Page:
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Much ado about aluminium with Polestar O₂

When it comes to sustainability and circularity, much has been made of production. How many emissions are created during the process, how much green energy is used, how many recycled components are involved, and so on. But what’s made also needs to be both unmade and remade. Recycled materials that are of a lower quality than their original form can’t then be used for the same purposes. Sustainable? Sure. Circular? Hardly.

Labelling and colour-coding enables the recyclers to separate the different grades to recycle them individually, avoiding contamination of different grades.

Take aluminium. A popular material in the automotive world due to its strength and environmental credentials. Despite its recyclability, the process of separating aluminium is energy intensive. Recyclers receive cars in the form of a crushed cube, which is then shredded and separated with the use of magnets and other techniques.

“The car industry is a well-established source of metals for the recycling industry,” says Polestar Circular Lead Sander Jahilo. “However, only a small share of that material finds its way back to the car industry, as most of it is downcycled into lower-grade metals.”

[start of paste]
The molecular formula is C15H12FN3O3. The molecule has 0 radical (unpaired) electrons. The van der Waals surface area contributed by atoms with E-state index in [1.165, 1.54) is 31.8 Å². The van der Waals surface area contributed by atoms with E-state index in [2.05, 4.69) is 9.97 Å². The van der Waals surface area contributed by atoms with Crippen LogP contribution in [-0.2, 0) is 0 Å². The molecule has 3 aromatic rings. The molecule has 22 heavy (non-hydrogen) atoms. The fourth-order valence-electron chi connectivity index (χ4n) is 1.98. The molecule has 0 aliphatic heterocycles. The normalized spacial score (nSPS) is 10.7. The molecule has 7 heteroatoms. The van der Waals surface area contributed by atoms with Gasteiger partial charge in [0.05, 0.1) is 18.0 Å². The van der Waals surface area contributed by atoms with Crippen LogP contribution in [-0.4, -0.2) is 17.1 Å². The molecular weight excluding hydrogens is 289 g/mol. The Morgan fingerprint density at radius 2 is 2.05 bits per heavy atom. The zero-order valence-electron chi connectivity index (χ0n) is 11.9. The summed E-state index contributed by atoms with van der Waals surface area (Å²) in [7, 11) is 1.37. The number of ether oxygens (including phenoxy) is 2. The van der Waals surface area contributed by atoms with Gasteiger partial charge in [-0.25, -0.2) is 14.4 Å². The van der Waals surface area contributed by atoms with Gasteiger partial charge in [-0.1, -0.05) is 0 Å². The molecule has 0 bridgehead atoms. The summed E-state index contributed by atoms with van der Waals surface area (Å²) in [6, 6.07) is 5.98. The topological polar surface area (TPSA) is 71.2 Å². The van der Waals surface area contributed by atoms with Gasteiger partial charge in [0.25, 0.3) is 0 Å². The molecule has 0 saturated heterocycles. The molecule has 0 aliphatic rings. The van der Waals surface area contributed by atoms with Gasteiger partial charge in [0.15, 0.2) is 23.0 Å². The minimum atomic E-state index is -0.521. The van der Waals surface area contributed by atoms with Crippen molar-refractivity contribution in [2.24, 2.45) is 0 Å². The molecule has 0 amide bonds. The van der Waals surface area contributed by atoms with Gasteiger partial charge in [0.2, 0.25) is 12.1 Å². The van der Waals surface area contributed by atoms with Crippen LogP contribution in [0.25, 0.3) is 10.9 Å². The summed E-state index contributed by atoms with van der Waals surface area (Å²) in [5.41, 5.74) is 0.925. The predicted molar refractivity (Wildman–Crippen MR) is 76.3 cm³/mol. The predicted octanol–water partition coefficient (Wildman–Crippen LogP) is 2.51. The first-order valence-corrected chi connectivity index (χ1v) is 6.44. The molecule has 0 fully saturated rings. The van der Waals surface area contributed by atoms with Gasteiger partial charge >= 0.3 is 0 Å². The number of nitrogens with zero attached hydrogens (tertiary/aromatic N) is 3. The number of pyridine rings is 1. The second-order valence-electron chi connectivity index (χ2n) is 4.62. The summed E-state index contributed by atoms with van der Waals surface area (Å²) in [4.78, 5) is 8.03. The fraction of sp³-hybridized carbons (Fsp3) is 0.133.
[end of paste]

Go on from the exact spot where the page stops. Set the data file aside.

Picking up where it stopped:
Cars contain different grades of aluminium, each with specific attributes. Recycling plants don’t distinguish between these grades, recycling them as one material. This produces aluminium which is no longer suitable for high-grade applications.

Polestar O2 tackles this issue with an elegantly simple solution: labelled aluminium.

“Labelling and colour-coding enables the recyclers to separate the different grades to recycle them individually, avoiding contamination of different grades,” explains Jahilo. “This, in turn, leads to a closed material loop in which aluminium is recycled back to its original quality.”

Production has always been seen as a starting point. The entire point of circularity is that it no longer has to be. Time to focus more on a product’s unmaking and remaking, starting with the materials.

Time to make much ado about aluminium. 

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Polestar sustainability report 2021

Accountability is key. To combat the growing tide of greenwashing, greenhushing, and all the other buzzwords that denote a lack of transparency around sustainability work, we need to hold each other responsible. Successes and failures need to be communicated. Questions need to be asked and answers demanded. We need hard data when it comes to exactly what it is we’re doing, and what we have left to do. And when requiring these things from others, we can’t forget ourselves.

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